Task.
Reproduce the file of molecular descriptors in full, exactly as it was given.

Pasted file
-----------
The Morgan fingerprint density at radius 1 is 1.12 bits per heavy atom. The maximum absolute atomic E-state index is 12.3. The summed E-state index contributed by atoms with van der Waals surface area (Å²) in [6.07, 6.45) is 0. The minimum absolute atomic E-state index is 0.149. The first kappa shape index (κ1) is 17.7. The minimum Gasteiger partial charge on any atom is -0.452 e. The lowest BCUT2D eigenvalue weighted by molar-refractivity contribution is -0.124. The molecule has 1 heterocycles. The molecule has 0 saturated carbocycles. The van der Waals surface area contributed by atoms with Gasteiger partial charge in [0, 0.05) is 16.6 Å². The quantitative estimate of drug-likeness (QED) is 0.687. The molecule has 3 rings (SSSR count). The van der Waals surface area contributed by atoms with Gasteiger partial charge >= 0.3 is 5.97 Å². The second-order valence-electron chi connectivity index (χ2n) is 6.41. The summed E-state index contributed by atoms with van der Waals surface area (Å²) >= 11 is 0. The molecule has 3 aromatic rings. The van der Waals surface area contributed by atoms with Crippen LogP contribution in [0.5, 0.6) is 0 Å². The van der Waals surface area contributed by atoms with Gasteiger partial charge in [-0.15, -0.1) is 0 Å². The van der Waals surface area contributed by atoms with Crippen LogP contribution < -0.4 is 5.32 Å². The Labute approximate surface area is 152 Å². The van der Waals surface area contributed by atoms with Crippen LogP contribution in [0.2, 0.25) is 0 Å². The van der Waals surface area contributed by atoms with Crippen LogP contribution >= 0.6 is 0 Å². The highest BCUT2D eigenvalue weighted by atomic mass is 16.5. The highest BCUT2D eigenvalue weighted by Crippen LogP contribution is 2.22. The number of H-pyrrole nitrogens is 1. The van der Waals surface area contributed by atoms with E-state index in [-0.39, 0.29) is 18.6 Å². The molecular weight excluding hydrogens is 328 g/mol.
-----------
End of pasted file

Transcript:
The Morgan fingerprint density at radius 1 is 1.12 bits per heavy atom. The maximum absolute atomic E-state index is 12.3. The summed E-state index contributed by atoms with van der Waals surface area (Å²) in [6.07, 6.45) is 0. The minimum absolute atomic E-state index is 0.149. The first kappa shape index (κ1) is 17.7. The minimum Gasteiger partial charge on any atom is -0.452 e. The lowest BCUT2D eigenvalue weighted by molar-refractivity contribution is -0.124. The molecule has 1 heterocycles. The molecule has 0 saturated carbocycles. The van der Waals surface area contributed by atoms with Gasteiger partial charge in [0, 0.05) is 16.6 Å². The quantitative estimate of drug-likeness (QED) is 0.687. The molecule has 3 rings (SSSR count). The van der Waals surface area contributed by atoms with Gasteiger partial charge >= 0.3 is 5.97 Å². The second-order valence-electron chi connectivity index (χ2n) is 6.41. The summed E-state index contributed by atoms with van der Waals surface area (Å²) >= 11 is 0. The molecule has 3 aromatic rings. The van der Waals surface area contributed by atoms with Crippen LogP contribution in [0.5, 0.6) is 0 Å². The van der Waals surface area contributed by atoms with Gasteiger partial charge in [-0.15, -0.1) is 0 Å². The van der Waals surface area contributed by atoms with Crippen LogP contribution < -0.4 is 5.32 Å². The Labute approximate surface area is 152 Å². The van der Waals surface area contributed by atoms with Crippen LogP contribution in [0.2, 0.25) is 0 Å². The van der Waals surface area contributed by atoms with Crippen LogP contribution >= 0.6 is 0 Å². The highest BCUT2D eigenvalue weighted by atomic mass is 16.5. The highest BCUT2D eigenvalue weighted by Crippen LogP contribution is 2.22. The number of H-pyrrole nitrogens is 1. The van der Waals surface area contributed by atoms with E-state index in [-0.39, 0.29) is 18.6 Å². The molecular weight excluding hydrogens is 328 g/mol.